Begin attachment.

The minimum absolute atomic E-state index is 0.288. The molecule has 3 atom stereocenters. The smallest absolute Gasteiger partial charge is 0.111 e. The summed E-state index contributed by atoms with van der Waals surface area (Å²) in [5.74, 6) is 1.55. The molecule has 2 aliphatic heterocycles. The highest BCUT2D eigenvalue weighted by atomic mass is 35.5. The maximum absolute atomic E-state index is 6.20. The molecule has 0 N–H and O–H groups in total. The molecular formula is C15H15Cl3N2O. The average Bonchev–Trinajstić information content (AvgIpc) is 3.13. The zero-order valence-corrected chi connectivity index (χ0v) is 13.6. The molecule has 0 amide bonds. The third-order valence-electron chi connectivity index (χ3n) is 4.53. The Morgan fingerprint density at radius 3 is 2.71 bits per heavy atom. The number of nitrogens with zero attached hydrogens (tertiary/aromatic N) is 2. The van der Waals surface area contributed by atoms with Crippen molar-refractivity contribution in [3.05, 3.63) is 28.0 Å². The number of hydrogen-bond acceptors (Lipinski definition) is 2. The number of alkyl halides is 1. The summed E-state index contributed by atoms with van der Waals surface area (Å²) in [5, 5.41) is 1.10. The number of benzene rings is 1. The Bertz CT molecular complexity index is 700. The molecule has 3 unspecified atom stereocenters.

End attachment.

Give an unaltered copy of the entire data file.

The minimum absolute atomic E-state index is 0.288. The molecule has 3 atom stereocenters. The smallest absolute Gasteiger partial charge is 0.111 e. The summed E-state index contributed by atoms with van der Waals surface area (Å²) in [5.74, 6) is 1.55. The molecule has 2 aliphatic heterocycles. The highest BCUT2D eigenvalue weighted by atomic mass is 35.5. The maximum absolute atomic E-state index is 6.20. The molecule has 0 N–H and O–H groups in total. The molecular formula is C15H15Cl3N2O. The average Bonchev–Trinajstić information content (AvgIpc) is 3.13. The zero-order valence-corrected chi connectivity index (χ0v) is 13.6. The molecule has 0 amide bonds. The third-order valence-electron chi connectivity index (χ3n) is 4.53. The Morgan fingerprint density at radius 3 is 2.71 bits per heavy atom. The number of nitrogens with zero attached hydrogens (tertiary/aromatic N) is 2. The van der Waals surface area contributed by atoms with Crippen molar-refractivity contribution in [3.05, 3.63) is 28.0 Å². The number of hydrogen-bond acceptors (Lipinski definition) is 2. The number of alkyl halides is 1. The summed E-state index contributed by atoms with van der Waals surface area (Å²) in [5, 5.41) is 1.10. The number of benzene rings is 1. The Bertz CT molecular complexity index is 700. The molecule has 3 unspecified atom stereocenters.